As we approach the end of year a stark reality for us all is the status of asylum seekers and refugees in the UK. It is impossible to ignore the scenes of devastation as families and children are fleeing from their war torn countries and flocking into the EU, in the search of sanctuary.
Whist we are in horror at what is happening in both Calais’s Jungle and Lesbos the situation is worsening.
Here @bodysoulcharity we are see on a grassroots level the effect of cuts on asylum support and lack of housing provision as the EU fights even more actively against migrants, more focused on securing borders than protecting the rights of migrants and refugees.
Take the case of one of our members E, a women of 48, fled Uganda after death threats, her son killed for being homosexual, her home burnt to the ground and a victim of rape.
She was known as an over stayer, this means no access to public fund. When she became known to Body & Soul her health was extremely poor- advanced metastasis breast cancer, pneumonia and poorly controlled HIV. Our job was to ensure she received the best help possible. Firstly, this meant identifying her immigration status; finding an immigration solicitor and setting up a meeting with the Home Office in Croydon. This was her only chance of being granted asylum. Anyone with any experience of the Immigration service Home Office will know that this building is as impenetrable as Darth Vader. In fact on two occasions she was told she was in the wrong building, if it had not been for the case worker accompanying her, she would never have been able to even enter the building to make a claim.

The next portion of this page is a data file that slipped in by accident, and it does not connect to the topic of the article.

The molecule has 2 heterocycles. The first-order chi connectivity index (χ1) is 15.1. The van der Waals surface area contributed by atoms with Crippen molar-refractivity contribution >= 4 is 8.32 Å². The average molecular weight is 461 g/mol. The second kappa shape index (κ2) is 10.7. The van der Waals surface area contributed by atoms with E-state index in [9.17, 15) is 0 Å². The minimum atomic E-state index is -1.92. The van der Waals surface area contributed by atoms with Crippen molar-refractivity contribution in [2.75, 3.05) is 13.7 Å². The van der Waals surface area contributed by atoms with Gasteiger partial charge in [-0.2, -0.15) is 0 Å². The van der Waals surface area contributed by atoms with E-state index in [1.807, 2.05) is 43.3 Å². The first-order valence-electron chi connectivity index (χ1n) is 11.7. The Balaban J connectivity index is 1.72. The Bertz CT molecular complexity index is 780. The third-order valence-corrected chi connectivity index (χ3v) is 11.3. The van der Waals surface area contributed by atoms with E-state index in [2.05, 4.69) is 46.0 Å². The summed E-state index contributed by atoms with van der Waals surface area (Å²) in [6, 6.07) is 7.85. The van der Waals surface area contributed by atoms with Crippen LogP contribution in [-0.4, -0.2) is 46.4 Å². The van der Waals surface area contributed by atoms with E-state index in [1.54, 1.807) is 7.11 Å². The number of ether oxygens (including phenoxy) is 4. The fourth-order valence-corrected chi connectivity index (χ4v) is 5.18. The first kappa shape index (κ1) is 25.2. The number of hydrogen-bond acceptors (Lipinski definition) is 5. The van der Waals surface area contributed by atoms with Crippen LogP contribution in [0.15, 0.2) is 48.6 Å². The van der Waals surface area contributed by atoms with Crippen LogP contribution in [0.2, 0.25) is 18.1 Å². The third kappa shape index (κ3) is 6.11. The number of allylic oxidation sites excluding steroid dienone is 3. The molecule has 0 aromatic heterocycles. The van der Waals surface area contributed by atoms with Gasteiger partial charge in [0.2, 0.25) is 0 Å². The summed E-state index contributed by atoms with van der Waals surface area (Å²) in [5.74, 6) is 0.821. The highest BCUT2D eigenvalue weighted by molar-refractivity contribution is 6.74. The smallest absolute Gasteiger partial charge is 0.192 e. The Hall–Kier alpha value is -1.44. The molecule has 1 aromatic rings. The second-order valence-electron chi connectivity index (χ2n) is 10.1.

As a member at Body & Soul, E was able to access support on a physical and emotional level: seeing a nutritionist; having Reiki once a week; receiving support the case work team and gaining vital psychological support. Also, E was able to connect with other members facing some of the same challenges.
Once a claim was made, E was able to receive chemotherapy and this bought us four weeks to fight her case. Our next port of call was to request support from social services on the basis of E being a “vulnerable adult”. After 4 weeks she would be made homeless on being released from hospital, a clear breach of Human Rights. Despite the support from our in-house housing solicitor a strong referral to social services was ignored. After many protracted attempts to get an answer from social services, our case worker was finally able to get temporary housing in a B & B for 4 months under the care of a social worker. Things were looking good, E was very grateful. Our case workers continued to fight for her.
However, the Home Office and local authorities have established an increasingly robust front door policy. E’s asylum was rejected; her health had deteriorated rapidly, despite a strong case and social services, doctors and solicitors advocating her case. Asylum was now being sought on medical grounds-under Article 8 of the EU convention.
What was ensuing can be described as nothing more than tragic, despite a strong case on a basic Human Rights level, she was given TEN DAYS to leave the country, ten days not even two weeks.
She died before the ten days were out.
This is just one of the many cases that represent our members, terrified for their lives, living in constant fear of refusal, rejection and removal.
In other cases similar to the above, they are dealt with less care than animals, and the same bureaucracy as a parking ticket. Human beings seeking asylum from their countries for exactly the same reason as those in Lesbos or Calais. They may have made it further down the line but their lives are also marked with an inexplicable fear for their survival.